Fall is one of the busiest seasons of the year for gardeners. What we do now can have a great impact on how our gardens survive the winter and what our spring garden will look like. It is time to clean up the yard including the garden beds, store our garden supplies for the winter and turn off any helpful garden watering tools like soaker hoses and irrigation systems.

perennial flower beds still flowering in early october. sedum plant still blooming purple in the background, dry perennial flower stalks. stone gray cement wall

As if that wasn’t enough, gardeners are planting bulbs while we are getting our existing plants and perennials ready for the snow and freezing temperatures of winter. Organization is key, and a good list of what needs to be done is worth having. Your list will remind you of tasks that you might otherwise forget, and it can be used every year with updates that add the new tasks and remove things you no longer need to do.

Plus, it is always nice to check off the things you have accomplished. Leave room at the bottom of your list for garden tools that need to be replaced or repaired and plants you may want to add to the garden.

5 Steps to Prepare Your Perennials for Winter

When it comes to perennials, there are a few basic things that you can do now to assure your plants will survive the winter and be ready to grow again when spring comes. The five steps you can take to prepare your perennials for winter include:

1. Assess Your Garden — Go out into your garden and assess what you did right and what you did wrong. Is there a perennial plant that needs to be moved? Is the best time to transplant in the fall or wait until spring? Is there a perennial plant you would like to add or remove from your garden? What perennial plants would you like to divide in the spring? 

Are there any garden accessories, like a trellis, that you would like to add? Did you need more stakes or supports to help your perennial plants stay upright? Make a wish list so that when spring comes you have all these answers and the needed garden supplies ready to go.

2. Remove Any Weeds — As the perennials start to lose their leaves, you may be surprised at the number of weeds that were hidden by the foliage. Also, there are a lot of weeds that like the cooler weather better and will put on a lot of growth in the fall. Pull all the weeds by the roots now to avoid a bigger headache in the spring.

3. Do a Good Clean Up — Remove any damaged or diseased areas of your perennials. Meticulously remove all the foliage that has dropped from a diseased plant so it doesn’t spread next year. This will also help if you had a plant that was pest-infested. The debris could be hiding insects for the winter, ready to attack again in spring. Your healthy perennials can be left standing through the winter.

Ornamental High Grasses in the Wind in Golden Winter Sunset over Frozen Lake

Plants like decorative grasses are meant to add winter interest in the winter garden.  Plants like Echinacea (Coneflowers) have thousands of seeds in the cone which birds love to feast on in the winter. Mum plants are much more likely to survive the winter if the plant is left untrimmed until it buds in the spring. The foliage does give the plants some insulation for the crown of the plant.

4. Don’t Stop Watering — Don’t put your garden watering tools away just yet. Fall watering can be the determining factor on whether your plants survive the winter or not. This includes trees and shrubs. If the soil is dry one to two inches below the surface, it is time to water.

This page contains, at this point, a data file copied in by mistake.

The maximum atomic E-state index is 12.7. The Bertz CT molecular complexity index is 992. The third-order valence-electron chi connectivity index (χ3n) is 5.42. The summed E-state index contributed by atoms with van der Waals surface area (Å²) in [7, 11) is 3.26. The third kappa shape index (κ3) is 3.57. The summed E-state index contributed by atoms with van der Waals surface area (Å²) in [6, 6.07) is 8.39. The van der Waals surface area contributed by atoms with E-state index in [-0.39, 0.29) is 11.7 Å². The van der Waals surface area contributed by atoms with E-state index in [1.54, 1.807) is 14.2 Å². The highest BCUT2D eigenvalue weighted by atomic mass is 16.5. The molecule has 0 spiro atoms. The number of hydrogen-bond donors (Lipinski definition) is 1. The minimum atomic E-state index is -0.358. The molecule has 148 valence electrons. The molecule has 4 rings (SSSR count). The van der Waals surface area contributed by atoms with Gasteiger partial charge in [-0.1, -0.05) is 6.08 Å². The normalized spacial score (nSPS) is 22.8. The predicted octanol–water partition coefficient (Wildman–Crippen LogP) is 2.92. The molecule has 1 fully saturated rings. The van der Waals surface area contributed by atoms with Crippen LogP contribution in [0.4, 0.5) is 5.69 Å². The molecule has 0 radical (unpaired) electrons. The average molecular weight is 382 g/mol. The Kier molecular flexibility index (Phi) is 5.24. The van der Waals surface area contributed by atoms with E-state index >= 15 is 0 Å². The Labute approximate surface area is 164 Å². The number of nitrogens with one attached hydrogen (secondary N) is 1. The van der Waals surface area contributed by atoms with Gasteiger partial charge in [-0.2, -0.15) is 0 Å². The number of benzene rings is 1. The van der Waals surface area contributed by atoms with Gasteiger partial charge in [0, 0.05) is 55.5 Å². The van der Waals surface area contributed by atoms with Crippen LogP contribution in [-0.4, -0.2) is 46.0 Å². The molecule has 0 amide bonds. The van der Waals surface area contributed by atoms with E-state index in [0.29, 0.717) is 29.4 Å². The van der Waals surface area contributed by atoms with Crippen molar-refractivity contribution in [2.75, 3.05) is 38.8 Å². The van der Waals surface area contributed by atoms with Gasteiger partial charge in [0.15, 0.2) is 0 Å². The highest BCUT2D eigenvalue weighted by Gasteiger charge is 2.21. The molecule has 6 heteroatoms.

Don’t just run a hose over the plants. Set up your sprinkler and really soak the ground before it freezes. If you were having trouble getting the root of the weeds out, watering can make a huge difference. Once the ground is soaked, the weeds should pull much easier — roots and all.

5. Be Sure to Mulch — Most perennials do not need a layer of mulch in the winter, assuming you have planted perennials that are hardy in your growing zone. Some perennials will actually do worse with mulch than without. There are some situations though where mulch may be helpful, including:

  • Tender Perennials — We all like to try to push the boundaries in our gardens and that includes planting perennials that are not quite hardy in our location. Mulch can protect the roots just enough to get the plant through the winter months.
  • Newly Planted Perennials — If you have some plants that have only been in the ground for a few weeks, they may not have had time to develop a strong and deep root system. These new plants could benefit from a little additional mulch to protect the roots.
Bushes of Heather are sheltered for the winter by dry pine needles. Plants of the Heather family are insulated with pine needles for wintering
  • Variable Temperatures — If your area has frequent shifts between freeze and thaw, your plants could struggle to survive. This extreme variation in temperature can cause something called frost heaving, where the plants are literally pushed out of the soil. The next freeze will severely damage or even kill the roots. The solution is to keep the ground frozen as much as possible with the use of mulch.

Once the ground has frozen, apply a layer of mulch to shade the soil and keep the heat from defrosting the soil. Good choices for mulch include bark chips, straw, shredded leaves and pine needles. Another mulch that will help to shade the soil are the branches of your Christmas tree. Simply pile them loosely over the plants once the ground has frozen.

If you can spend a little time this fall completing this task list, you will be paid back with a garden that is ready to go and more beautiful than ever next spring.


Please enter your comment!
Please enter your name here